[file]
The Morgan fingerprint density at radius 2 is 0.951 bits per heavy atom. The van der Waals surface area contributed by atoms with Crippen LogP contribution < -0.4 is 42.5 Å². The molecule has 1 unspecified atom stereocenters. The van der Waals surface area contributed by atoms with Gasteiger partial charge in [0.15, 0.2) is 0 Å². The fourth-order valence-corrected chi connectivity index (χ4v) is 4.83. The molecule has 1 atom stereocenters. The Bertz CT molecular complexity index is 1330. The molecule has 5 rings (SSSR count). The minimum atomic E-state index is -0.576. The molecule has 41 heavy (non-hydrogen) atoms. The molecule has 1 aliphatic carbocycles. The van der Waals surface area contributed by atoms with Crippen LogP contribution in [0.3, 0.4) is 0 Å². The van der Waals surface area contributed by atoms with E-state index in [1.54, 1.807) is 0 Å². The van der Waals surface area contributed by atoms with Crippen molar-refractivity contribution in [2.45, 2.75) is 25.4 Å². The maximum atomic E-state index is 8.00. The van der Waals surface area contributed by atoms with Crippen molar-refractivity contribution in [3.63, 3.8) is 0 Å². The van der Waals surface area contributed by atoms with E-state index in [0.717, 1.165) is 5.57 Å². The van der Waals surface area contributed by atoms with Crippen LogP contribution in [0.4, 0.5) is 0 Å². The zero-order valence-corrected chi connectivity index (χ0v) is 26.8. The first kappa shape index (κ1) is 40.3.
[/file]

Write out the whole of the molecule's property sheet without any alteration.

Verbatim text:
The Morgan fingerprint density at radius 2 is 0.951 bits per heavy atom. The van der Waals surface area contributed by atoms with Crippen LogP contribution < -0.4 is 42.5 Å². The molecule has 1 unspecified atom stereocenters. The van der Waals surface area contributed by atoms with Gasteiger partial charge in [0.15, 0.2) is 0 Å². The fourth-order valence-corrected chi connectivity index (χ4v) is 4.83. The molecule has 1 atom stereocenters. The Bertz CT molecular complexity index is 1330. The molecule has 5 rings (SSSR count). The minimum atomic E-state index is -0.576. The molecule has 41 heavy (non-hydrogen) atoms. The molecule has 1 aliphatic carbocycles. The van der Waals surface area contributed by atoms with Crippen LogP contribution in [0.3, 0.4) is 0 Å². The van der Waals surface area contributed by atoms with E-state index in [1.54, 1.807) is 0 Å². The van der Waals surface area contributed by atoms with Crippen molar-refractivity contribution in [2.45, 2.75) is 25.4 Å². The maximum atomic E-state index is 8.00. The van der Waals surface area contributed by atoms with Crippen molar-refractivity contribution in [3.63, 3.8) is 0 Å². The van der Waals surface area contributed by atoms with E-state index in [0.717, 1.165) is 5.57 Å². The van der Waals surface area contributed by atoms with Crippen LogP contribution in [0.4, 0.5) is 0 Å². The zero-order valence-corrected chi connectivity index (χ0v) is 26.8. The first kappa shape index (κ1) is 40.3.